When I first began writing more seriously in 2012, I was a newbie and didn’t know much about drafting and revising. I finished my first complete novel during NanoWrimo that fall and then in January took a look at the manuscript. It was awful. There were plot holes and two dimensional characters and hardly any description. The bits I did like I saved and then decided a re-write was in order. That was when I began researching how to re-write and revise.

Marissa Meyer has a great series about how she brings her story idea to a complete novel. She outlines what she does in each stage from brainstorming, research, first, second, third drafts, etc. I found that to be quite helpful when tackling my own first re-write.

Presently: the continual learning curve 

I received feedback on my current fantasy WIP, THE LOST SAGES (formally titled EVREN) and am working on it now. There was so much helpful feedback that I’ve created a TO DO list and am tackling each one separately. Even though it feels like I have to climb a mountain, I know in my heart of hearts that I will be so proud of this book when I’m done.

The thing I am realizing too is, this book is one of the first projects I’ve taken on and I am learning SO much. I am receiving insight into myself as a writer and where my strengths and weaknesses lie. I am learning a lot about grammar and proper punctuation and the age old, show don’t tell rule as well as the infamous info dumping in fantasy novels 🙂 It is all good and encouraging. I know this is the path I need to take to grow as a writer. I want to feel confident in my ability to pen a story and have the proper tools in my toolbox, as Stephen King explains craft.

I am at the point in my writing career where I can sense a few things coming down the road. I want to write stories I am proud of and that have heart in them. I want people to to resonate with them and perhaps see themselves in the characters. I also want to write the best story possible. I don’t want to settle.

This week I have been thinking a lot about creativity and projects we take on. Sometimes if we take on too much, our writing suffers because of it. I’ve noticed that I haven’t been able to focus as much and find it hard to return and work on THE LOST SAGES. I sat down and wrote in my journal, trying to discern what was keeping me distracted. Too many projects on the go. I needed to narrow my focus and so I have. Now, I set myself a reachable goal for each week and hope to have this latest draft done by June.

What are you all working on? How many drafts do you write? I would love to hear below.

Until next time,

Loie xo

writing

Staying motivated

April 18th, 2018

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Hi all *waves* How are you all making out? We are well over the halfway mark of April 😀 Today I am working on an edit letter for my critique partner and then plan to add some words to my Camp NaNoWriMo project later. After, household errands: clean the fridge, give Maggie May a bath, bake blueberry-banana muffins, and buy groceries.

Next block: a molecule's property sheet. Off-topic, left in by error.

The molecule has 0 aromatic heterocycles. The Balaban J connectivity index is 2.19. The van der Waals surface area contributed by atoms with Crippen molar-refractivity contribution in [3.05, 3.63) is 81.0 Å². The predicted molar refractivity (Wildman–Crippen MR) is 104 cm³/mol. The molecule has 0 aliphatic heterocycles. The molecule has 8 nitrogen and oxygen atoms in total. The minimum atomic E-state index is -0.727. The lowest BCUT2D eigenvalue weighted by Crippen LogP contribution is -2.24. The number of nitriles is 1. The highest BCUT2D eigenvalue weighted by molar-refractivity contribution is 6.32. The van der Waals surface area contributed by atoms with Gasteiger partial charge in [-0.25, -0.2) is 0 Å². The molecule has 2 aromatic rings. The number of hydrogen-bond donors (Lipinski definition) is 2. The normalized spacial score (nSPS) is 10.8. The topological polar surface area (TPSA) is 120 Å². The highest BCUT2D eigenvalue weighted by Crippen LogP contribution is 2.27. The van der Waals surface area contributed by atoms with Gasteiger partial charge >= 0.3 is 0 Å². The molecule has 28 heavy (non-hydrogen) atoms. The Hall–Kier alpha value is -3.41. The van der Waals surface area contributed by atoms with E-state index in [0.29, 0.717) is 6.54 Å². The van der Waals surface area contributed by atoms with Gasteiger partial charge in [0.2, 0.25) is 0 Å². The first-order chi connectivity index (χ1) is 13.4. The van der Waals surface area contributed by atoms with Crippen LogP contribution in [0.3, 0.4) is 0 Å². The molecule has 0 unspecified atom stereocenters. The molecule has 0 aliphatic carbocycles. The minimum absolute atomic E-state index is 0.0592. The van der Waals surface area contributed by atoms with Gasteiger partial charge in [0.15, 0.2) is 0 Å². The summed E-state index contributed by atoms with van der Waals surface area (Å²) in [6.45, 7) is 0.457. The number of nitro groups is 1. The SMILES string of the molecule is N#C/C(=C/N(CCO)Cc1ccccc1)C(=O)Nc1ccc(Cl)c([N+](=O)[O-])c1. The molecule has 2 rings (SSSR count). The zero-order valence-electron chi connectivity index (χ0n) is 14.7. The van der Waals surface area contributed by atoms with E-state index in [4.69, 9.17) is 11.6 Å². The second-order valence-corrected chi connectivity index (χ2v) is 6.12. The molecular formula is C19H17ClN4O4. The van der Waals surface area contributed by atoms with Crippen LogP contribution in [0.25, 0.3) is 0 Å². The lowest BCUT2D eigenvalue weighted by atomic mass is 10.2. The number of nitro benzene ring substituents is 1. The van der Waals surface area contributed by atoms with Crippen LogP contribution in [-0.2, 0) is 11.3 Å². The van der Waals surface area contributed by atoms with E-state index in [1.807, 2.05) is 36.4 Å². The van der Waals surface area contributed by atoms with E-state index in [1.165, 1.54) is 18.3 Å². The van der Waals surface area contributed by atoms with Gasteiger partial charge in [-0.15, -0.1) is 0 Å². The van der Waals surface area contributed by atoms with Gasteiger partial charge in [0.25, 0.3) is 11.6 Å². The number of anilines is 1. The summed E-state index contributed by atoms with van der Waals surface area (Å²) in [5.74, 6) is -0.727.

Motivation and finishing projects 

Today, I thought I would talk about motivation. I have been thinking a lot about this lately. The never-ending energy I seemed to crackle with in November during National Novel Writing Month seems to have disappeared as of late.

I do notice a cycle with my creativity where in the fall, I find I can write thousands of words and my mind is simmering with new ideas. For some reason, the spring brings a new wave. I focus on edits and blog posts and research.

But I know that perhaps someday – if I am on a publishing schedule – I will need to switch the writing and editing hats effortlessly. So, how does one stay motivated? How does one focus on a project? Even if it may be the last thing you want to do?

1. Go for a walk 

Fresh air and pretty nature scenery tends to clear my mind and allow me to refocus. I can then usually come home and get to work.

2. Do something creative and different other than writing 

I like to bake or sew or make candles. My Mum is teaching me how to sew and it is a lot of fun to flex new creative muscles.

3. Magical cookies (from Susan Dennard) 

Write a list of the magical things or what Susan Dennard calls ‘magical cookies’ about your book, to try and generate that excitement again about WHY you wanted to write this particular story in the first place. Check out this link for more info about magical cookies.

4. Music

Listen to music that inspires you. Just breathe and be present with your project. Turn off Twitter, Facebook, and your phone. In this day and age, it is SO easy to get distracted. Try to have some quiet time with yourself and your story. Have a notebook nearby or your laptop so you can jot down any ideas that pop into your head!

5. Reward yourself

By making plans or marking events on my cute doggy calendar, I have a visual reminder of what is happening during the week. For instance, today I will be meeting a friend for lunch. That is something I am excited about so I will work extra hard this morning.

What motivates you and helps you stay on track? I would love to hear below in the comments 🙂

Until next time,

Loie xo